Dalton-based Flowing Oil ministry draws a big house at Cartersville stop

Hundreds turn out to behold 'miraculous' Bible


Parking was at a premium at the Freedom Worship Center Sunday afternoon — and so were seats inside the church at 1941 Cassville Road Northwest in Cartersville.

"We've got 300 chairs in there and we've got more than 300 people in there," said Pastor Ronnie Richardson. "We've seen a lot of people are seeking God right now."

Indeed, some guests had to watch the worship service from the church's Freedom Hall annex, where it was livestreamed through social media.

And as to what drew the capacity crowd? A single Bible held in a plastic container ... albeit, one that some people claim is imbued with miraculous powers.

Representatives of Whitfield County-based His Name Is Flowing Oil — more commonly referenced as the Flowing Oil ministry — dropped by Bartow County over the weekend to showcase their world-famous "bleeding" Bible.

"They came out of Dalton about a year and a half ago," Richardson recounted the ministry's origins. "They started to have a prayer meeting in a prayer group and a manifestation of oil started to leak outside a Bible ... in that container is oil that is supernaturally coming out of that Bible and has been for a little over a year, a year and a half now." 

According to the stewards of the Flowing Oil ministry, the Bible began secreting a clear, viscous fluid in late January 2017. Ever since then, they claim the Bible has continued to exude an oily substance. Citing James 5:14-15, they say the mysterious liquid — "the oil of His presence," they've deemed it — has divine healing properties.

Over the last year and a half, the ministry says it has given out more than 50,000 vials of the oil — which can now be ordered, for free, via their official website.

Representatives of the ministry have made dozens of visits to churches across the United States. So far this year, they've made rounds in Arizona, Kentucky, North Carolina and Pennsylvania. The Bible even made an appearance north of the border at an event held in Edmonton, Alberta, Canada in April.

Freedom Worship Center Assistant Pastor Jonathan Goltz said it's only natural for people to be skeptical.

"People are coming in because of faith as well as doubt," the 36-year-old Taylorsville resident said. "People are spectators and they like to see things to know it's real instead of just simply believing."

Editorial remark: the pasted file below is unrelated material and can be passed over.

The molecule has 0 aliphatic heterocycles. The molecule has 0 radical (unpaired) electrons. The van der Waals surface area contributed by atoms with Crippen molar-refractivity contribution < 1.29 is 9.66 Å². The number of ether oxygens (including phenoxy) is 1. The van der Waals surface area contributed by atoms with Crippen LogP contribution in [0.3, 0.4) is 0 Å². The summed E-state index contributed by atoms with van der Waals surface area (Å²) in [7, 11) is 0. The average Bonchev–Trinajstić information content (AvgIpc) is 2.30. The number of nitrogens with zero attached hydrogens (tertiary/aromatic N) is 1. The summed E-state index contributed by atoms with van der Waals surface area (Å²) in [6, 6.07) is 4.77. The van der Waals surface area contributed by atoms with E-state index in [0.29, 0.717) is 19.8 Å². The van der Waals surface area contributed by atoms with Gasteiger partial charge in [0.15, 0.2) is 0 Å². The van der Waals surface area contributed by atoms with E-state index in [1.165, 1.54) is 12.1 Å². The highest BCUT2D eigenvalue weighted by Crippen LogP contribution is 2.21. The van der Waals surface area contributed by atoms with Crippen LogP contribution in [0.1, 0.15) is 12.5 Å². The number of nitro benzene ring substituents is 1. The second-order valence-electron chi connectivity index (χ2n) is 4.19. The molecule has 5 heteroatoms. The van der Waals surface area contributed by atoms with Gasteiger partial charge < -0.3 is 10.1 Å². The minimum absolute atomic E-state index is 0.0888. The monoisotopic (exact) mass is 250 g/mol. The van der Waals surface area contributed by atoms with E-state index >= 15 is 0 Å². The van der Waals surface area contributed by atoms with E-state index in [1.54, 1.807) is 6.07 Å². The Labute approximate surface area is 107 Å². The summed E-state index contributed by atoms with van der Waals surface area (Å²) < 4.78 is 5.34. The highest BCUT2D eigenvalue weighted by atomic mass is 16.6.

Count 52-year-old Richardson among those who believe the purportedly oil-exuding Bible is the real deal.

"In Jesus' day when he walked the face of the earth, miracles took place and he was glorified and people were drawn to him," he said. "And this is another one of those signs, wonders and miracles that we're seeing here ... the Bible said signs, wonders and miracles follow those who believe, and Freedom Worship Center believes in a miracle-working God."

Other true believers drove hundreds of miles to bear witness to the "miraculous" object.

"There's people up there on that front row that's from New Jersey," Richardson said. "There's a couple in there that drove over from Florence, Alabama, and those are just the ones I know of right now."

Towards the end of the worship service, attendees received vials of oil scooped out of the supposedly sacrosanct container.

"People are hungry for God, it's that simple," Richardson said. "They're believing in God and they're looking for God and their faith is bounding. Right now, this manifestation that we see is a result of people's faith believing in an almighty God."

While large events like Sunday's worship service may fill the pews, on the whole Goltz said that church attendance throughout Bartow seems to be waning — to the point he described the phenomena as "the great falling away."

Still, he said the large turnout for the Flowing Oil ministry appearance gives him hope for the future.

"It's definitely been a blessing," he said. "I'm overwhelmed by the capacity of people who have came out to see and understand the things of God — it's pretty interesting."